Presentation on theme: "Transition Services in RRISD"— Presentation transcript:
1 Transition Services in RRISD for Students Receiving Special Education Services
2 Transition is Planning for Life and Includes: Academic and non-academic courses and learning experiencesEmployment and training experiences
3 Thinking about where to live after high school what to do for fun after high school
4 Helping students understand their disability and have choices to decide their future Making connections – teachers, support services and experiences to help them reach their goals
5 Transition is based on family values and is focused on the student’s interests, preferences and needs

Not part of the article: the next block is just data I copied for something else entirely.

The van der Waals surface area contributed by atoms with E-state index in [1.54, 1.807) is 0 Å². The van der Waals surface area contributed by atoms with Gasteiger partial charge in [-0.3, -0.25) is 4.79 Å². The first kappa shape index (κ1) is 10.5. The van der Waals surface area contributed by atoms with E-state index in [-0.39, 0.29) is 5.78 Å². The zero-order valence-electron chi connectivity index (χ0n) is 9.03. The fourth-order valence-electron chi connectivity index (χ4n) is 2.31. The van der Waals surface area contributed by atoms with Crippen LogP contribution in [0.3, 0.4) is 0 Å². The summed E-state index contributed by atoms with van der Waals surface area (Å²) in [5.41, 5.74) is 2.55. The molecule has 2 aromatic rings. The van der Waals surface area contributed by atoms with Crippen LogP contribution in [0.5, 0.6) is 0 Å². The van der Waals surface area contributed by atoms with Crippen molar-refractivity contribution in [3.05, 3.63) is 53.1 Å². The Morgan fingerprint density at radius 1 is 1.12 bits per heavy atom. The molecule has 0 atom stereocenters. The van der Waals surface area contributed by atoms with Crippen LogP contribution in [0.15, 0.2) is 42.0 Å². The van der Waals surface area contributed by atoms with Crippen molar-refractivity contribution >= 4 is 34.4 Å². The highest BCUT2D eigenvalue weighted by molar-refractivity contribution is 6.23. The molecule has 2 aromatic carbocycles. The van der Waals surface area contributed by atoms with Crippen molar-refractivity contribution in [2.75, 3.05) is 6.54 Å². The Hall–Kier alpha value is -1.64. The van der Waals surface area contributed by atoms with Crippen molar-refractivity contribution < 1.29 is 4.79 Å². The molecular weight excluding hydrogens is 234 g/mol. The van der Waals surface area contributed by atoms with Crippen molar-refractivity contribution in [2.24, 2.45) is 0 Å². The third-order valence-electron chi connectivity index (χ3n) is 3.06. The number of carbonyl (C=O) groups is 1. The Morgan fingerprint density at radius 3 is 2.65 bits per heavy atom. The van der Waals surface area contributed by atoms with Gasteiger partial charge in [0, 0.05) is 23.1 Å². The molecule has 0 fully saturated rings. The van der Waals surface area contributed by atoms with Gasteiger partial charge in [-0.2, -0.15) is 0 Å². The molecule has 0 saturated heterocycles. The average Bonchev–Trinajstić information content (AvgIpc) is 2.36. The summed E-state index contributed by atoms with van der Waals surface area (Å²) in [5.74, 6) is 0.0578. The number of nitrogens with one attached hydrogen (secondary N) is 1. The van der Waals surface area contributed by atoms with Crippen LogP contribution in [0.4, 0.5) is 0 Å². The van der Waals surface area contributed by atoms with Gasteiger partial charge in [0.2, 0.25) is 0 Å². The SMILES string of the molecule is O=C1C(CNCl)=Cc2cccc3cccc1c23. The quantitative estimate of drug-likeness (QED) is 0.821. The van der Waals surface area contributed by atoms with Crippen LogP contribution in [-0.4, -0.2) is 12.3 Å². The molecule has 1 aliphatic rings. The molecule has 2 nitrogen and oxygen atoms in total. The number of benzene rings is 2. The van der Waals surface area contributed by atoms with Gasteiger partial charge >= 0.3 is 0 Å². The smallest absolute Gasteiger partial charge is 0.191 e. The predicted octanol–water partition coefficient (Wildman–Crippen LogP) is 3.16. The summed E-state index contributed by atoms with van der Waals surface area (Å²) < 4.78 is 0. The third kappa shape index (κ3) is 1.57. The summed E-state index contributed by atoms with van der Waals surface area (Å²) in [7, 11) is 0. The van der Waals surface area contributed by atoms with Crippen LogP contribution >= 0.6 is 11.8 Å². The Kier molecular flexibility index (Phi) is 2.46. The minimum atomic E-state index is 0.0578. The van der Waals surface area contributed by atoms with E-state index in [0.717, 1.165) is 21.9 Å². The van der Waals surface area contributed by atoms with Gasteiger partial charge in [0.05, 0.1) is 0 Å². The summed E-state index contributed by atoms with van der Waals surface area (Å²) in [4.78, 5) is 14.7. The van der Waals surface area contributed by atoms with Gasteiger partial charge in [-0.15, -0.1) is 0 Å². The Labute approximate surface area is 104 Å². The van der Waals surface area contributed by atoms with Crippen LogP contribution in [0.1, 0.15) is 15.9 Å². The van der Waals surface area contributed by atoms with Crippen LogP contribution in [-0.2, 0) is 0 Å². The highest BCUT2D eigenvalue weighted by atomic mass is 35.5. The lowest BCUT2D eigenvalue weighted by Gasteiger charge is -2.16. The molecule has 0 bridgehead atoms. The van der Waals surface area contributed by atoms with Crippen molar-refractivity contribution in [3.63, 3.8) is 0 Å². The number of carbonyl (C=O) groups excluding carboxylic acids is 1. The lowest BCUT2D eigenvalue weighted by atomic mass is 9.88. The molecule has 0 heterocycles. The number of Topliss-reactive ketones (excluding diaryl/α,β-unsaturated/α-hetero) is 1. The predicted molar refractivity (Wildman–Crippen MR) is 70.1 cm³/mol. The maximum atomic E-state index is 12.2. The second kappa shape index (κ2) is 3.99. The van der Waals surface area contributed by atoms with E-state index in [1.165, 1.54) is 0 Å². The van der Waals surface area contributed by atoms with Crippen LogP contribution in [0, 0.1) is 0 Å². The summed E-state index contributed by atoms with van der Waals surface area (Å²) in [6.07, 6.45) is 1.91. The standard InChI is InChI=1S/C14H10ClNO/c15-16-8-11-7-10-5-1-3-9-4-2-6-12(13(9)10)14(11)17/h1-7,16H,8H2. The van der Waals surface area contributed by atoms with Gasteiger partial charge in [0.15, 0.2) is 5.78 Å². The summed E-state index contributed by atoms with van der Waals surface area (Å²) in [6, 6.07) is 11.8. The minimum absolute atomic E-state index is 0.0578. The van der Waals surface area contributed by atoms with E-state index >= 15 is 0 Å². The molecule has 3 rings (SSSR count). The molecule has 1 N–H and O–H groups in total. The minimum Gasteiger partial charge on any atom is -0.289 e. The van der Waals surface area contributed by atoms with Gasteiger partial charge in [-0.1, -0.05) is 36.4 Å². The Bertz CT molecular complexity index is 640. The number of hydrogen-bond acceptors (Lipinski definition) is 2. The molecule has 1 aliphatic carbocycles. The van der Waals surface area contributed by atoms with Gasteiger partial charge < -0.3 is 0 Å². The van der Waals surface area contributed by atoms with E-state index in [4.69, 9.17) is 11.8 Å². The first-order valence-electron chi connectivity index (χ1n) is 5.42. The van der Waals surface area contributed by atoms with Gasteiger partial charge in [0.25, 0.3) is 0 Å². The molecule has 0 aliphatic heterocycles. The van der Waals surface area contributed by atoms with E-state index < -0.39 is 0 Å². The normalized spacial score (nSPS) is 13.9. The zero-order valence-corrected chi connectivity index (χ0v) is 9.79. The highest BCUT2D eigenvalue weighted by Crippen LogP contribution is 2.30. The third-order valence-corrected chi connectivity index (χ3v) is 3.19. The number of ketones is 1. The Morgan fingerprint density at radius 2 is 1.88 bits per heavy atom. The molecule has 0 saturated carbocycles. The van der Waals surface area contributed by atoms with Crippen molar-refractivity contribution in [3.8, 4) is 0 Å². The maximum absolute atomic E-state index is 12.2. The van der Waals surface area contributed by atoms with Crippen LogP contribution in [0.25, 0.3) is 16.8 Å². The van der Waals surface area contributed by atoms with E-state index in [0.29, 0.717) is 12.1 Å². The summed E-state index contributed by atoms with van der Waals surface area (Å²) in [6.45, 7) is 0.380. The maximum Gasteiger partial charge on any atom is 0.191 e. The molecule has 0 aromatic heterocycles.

6 Why is Transition Needed? To make sure students are successful and happy in lifeTo help students take part in general education, as much as possibleTo make sure students’ own preferences and desires are a part of planning for the futureTo build self-awareness, self-identity, self-esteem and self-determination skillsTo use the community for supportsTo make sure students know how to meet and keep friendsTo take part in activities, (school and community)To make sure students are involved in planning for their own lives